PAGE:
At Melinda Tankard Reist’s website she comments thus: Today I am thinking about a 15-year-old Tasmanian girl and what she thinks of the Australian justice system. I’m wondering if she is questioning if it was worth taking her harrowing ordeal to the courts to find no justice at the end of the process.
Tankard Reist then goes on to re-publish the article by Professor Caroline Taylor in which she calls for the prosecution of some 120 men who allegedly paid for sex with the allegedly eighteen-year-old “Angela.”
There appears to be no awareness of the contradictory nature of these two posts. Tankard Reist admits the harrowing ordeal of subjecting “Angela” to a court process that results in “no justice,” yet she supports and re-iterates Taylor’s demands that “Angela” be subjected to 120 more such experiences because it’s in the public interest.
As well, both women believe the Tasmanian DPP ought not to be permitted to decide “behind closed doors” that there isn’t sufficient evidence against the men to make a case that has a reasonable chance of attaining justice. Rather they believe the 120 men ought to be brought to court, where a jury can make that decision in clear sight.
In order for this to occur, both women are apparently willing to subject “Angela” to 120 more harrowing experiences, every one with little potential for offering her justice.
This makes no sense. It sounds like the kind of blind, vengeful fury that inevitably destroys everything in its path. In this case blind fury is willing to sacrifice “Angela” to attain it’s own ends, those ends being the humiliation of 120 men. That there will be anything more than humiliation for the men is unlikely. However, for “Angela” there will be years and years of unrelenting “harrowing ordeals” and no justice at the end of it.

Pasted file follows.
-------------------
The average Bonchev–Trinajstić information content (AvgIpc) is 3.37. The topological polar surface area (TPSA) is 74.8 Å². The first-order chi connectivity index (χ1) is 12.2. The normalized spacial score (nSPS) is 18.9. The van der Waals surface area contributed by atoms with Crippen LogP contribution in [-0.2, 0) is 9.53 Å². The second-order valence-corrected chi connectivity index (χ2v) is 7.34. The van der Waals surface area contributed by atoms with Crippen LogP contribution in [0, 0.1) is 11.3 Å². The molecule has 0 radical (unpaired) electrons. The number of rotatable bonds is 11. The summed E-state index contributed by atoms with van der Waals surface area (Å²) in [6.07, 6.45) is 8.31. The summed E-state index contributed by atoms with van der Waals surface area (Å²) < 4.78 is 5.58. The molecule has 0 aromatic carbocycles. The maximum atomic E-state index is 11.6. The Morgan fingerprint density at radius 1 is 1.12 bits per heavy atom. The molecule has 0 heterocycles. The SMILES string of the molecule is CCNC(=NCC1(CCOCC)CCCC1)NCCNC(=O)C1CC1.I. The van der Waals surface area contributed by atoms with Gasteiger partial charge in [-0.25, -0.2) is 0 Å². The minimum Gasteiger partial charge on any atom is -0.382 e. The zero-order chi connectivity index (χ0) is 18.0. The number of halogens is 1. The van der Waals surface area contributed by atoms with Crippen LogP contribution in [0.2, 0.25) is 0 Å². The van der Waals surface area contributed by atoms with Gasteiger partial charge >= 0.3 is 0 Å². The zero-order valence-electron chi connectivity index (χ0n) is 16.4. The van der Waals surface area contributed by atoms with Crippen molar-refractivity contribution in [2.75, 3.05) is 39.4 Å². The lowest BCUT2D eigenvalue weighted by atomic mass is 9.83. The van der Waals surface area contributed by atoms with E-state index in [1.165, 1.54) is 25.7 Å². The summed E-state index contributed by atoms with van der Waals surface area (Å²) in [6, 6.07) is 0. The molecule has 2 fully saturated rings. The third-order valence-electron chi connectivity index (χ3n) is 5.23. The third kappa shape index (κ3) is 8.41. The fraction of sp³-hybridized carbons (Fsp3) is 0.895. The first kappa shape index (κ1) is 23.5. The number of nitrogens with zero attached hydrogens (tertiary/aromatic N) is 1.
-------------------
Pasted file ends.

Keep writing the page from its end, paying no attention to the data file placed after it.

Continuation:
The fact that “Angela” has refused this fate is apparently irrelevant to these enraged seekers of “justice.” In their worldview, society is entitled to demand that “Angela” satisfy it’s need for retribution, no matter that she’s suffered unspeakably, and doesn’t want to fulfil society’s needs.
Do they really believe that there can be any justice for “Angela” in a system that will do little more than temporarily humiliate her abusers? Do they really believe the suffering she will endure throughout the process will be adequately compensated by seeing the men named and temporarily shamed?
Tankard Reist and Taylor are ready and willing to turn “Angela” into a means to their end. A human being is not a means to another’s end, no matter how righteous that end might seem. To treat her as such is to dehumanize her. It is appalling that people dedicated to advocating for women and children are apparently more than willing to use “Angela” to further their own personal agendas, and in the process, deny her voice, and her humanity.